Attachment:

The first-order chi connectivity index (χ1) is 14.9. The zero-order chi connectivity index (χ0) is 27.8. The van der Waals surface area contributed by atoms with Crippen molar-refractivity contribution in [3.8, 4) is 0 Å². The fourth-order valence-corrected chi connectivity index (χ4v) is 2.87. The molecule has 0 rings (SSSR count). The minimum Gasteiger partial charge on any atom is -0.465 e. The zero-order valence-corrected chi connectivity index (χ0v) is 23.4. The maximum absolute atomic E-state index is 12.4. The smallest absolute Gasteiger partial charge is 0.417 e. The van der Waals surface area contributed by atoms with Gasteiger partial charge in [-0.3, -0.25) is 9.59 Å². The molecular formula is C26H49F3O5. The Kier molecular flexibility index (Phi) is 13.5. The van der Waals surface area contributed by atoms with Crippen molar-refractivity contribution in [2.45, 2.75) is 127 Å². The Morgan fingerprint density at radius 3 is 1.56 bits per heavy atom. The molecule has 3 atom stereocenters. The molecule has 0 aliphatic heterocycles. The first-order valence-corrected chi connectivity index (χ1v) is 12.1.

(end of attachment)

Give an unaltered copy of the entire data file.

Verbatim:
The first-order chi connectivity index (χ1) is 14.9. The zero-order chi connectivity index (χ0) is 27.8. The van der Waals surface area contributed by atoms with Crippen molar-refractivity contribution in [3.8, 4) is 0 Å². The fourth-order valence-corrected chi connectivity index (χ4v) is 2.87. The molecule has 0 rings (SSSR count). The minimum Gasteiger partial charge on any atom is -0.465 e. The zero-order valence-corrected chi connectivity index (χ0v) is 23.4. The maximum absolute atomic E-state index is 12.4. The smallest absolute Gasteiger partial charge is 0.417 e. The van der Waals surface area contributed by atoms with Gasteiger partial charge in [-0.3, -0.25) is 9.59 Å². The molecular formula is C26H49F3O5. The Kier molecular flexibility index (Phi) is 13.5. The van der Waals surface area contributed by atoms with Crippen molar-refractivity contribution in [2.45, 2.75) is 127 Å². The Morgan fingerprint density at radius 3 is 1.56 bits per heavy atom. The molecule has 3 atom stereocenters. The molecule has 0 aliphatic heterocycles. The first-order valence-corrected chi connectivity index (χ1v) is 12.1.